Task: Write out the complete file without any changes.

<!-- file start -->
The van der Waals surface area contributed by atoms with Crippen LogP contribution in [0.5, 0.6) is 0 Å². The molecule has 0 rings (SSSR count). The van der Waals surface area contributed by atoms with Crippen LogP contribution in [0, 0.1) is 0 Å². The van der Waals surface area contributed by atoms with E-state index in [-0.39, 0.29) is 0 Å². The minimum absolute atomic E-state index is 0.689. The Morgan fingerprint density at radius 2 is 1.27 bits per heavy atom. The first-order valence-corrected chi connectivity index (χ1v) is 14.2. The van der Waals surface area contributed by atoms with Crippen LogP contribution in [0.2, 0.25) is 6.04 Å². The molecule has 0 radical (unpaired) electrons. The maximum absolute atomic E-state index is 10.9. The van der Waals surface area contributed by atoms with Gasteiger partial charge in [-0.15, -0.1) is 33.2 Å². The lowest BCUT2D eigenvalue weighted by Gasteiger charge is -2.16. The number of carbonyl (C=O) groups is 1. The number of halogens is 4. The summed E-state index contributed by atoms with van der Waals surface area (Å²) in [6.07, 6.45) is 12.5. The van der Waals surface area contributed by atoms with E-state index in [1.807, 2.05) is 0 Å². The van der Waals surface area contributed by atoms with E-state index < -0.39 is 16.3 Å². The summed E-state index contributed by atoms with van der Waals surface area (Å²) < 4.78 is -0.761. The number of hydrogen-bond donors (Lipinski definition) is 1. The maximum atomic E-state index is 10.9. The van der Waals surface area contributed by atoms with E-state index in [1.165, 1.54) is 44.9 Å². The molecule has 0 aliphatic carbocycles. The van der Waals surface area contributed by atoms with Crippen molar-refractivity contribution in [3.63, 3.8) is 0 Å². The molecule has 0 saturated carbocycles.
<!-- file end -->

The van der Waals surface area contributed by atoms with Crippen LogP contribution in [0.5, 0.6) is 0 Å². The molecule has 0 rings (SSSR count). The van der Waals surface area contributed by atoms with Crippen LogP contribution in [0, 0.1) is 0 Å². The van der Waals surface area contributed by atoms with E-state index in [-0.39, 0.29) is 0 Å². The minimum absolute atomic E-state index is 0.689. The Morgan fingerprint density at radius 2 is 1.27 bits per heavy atom. The first-order valence-corrected chi connectivity index (χ1v) is 14.2. The van der Waals surface area contributed by atoms with Crippen LogP contribution in [0.2, 0.25) is 6.04 Å². The molecule has 0 radical (unpaired) electrons. The maximum absolute atomic E-state index is 10.9. The van der Waals surface area contributed by atoms with Gasteiger partial charge in [-0.15, -0.1) is 33.2 Å². The lowest BCUT2D eigenvalue weighted by Gasteiger charge is -2.16. The number of carbonyl (C=O) groups is 1. The number of halogens is 4. The summed E-state index contributed by atoms with van der Waals surface area (Å²) in [6.07, 6.45) is 12.5. The van der Waals surface area contributed by atoms with E-state index in [1.807, 2.05) is 0 Å². The van der Waals surface area contributed by atoms with E-state index < -0.39 is 16.3 Å². The summed E-state index contributed by atoms with van der Waals surface area (Å²) < 4.78 is -0.761. The number of hydrogen-bond donors (Lipinski definition) is 1. The maximum atomic E-state index is 10.9. The van der Waals surface area contributed by atoms with E-state index in [1.165, 1.54) is 44.9 Å². The molecule has 0 aliphatic carbocycles. The van der Waals surface area contributed by atoms with Crippen molar-refractivity contribution in [3.63, 3.8) is 0 Å². The molecule has 0 saturated carbocycles.